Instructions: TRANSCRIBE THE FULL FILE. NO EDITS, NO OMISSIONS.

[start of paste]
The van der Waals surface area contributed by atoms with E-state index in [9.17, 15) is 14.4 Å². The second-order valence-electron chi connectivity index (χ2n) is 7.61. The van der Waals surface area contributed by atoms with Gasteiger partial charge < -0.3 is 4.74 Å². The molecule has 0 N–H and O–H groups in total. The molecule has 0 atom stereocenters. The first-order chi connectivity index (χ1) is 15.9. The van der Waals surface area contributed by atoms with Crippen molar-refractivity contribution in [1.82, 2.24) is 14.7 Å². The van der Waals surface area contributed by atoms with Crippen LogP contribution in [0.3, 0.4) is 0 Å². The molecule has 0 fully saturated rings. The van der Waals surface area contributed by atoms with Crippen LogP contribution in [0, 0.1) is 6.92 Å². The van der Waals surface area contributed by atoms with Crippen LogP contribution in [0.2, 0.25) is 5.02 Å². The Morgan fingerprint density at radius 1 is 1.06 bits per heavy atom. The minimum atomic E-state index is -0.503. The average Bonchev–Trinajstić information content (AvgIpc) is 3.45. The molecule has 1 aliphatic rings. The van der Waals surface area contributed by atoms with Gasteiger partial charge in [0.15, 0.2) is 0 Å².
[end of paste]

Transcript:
The van der Waals surface area contributed by atoms with E-state index in [9.17, 15) is 14.4 Å². The second-order valence-electron chi connectivity index (χ2n) is 7.61. The van der Waals surface area contributed by atoms with Gasteiger partial charge < -0.3 is 4.74 Å². The molecule has 0 N–H and O–H groups in total. The molecule has 0 atom stereocenters. The first-order chi connectivity index (χ1) is 15.9. The van der Waals surface area contributed by atoms with Crippen molar-refractivity contribution in [1.82, 2.24) is 14.7 Å². The van der Waals surface area contributed by atoms with Crippen LogP contribution in [0.3, 0.4) is 0 Å². The molecule has 0 fully saturated rings. The van der Waals surface area contributed by atoms with Crippen LogP contribution in [0, 0.1) is 6.92 Å². The van der Waals surface area contributed by atoms with Crippen LogP contribution in [0.2, 0.25) is 5.02 Å². The Morgan fingerprint density at radius 1 is 1.06 bits per heavy atom. The minimum atomic E-state index is -0.503. The average Bonchev–Trinajstić information content (AvgIpc) is 3.45. The molecule has 1 aliphatic rings. The van der Waals surface area contributed by atoms with Gasteiger partial charge in [0.15, 0.2) is 0 Å².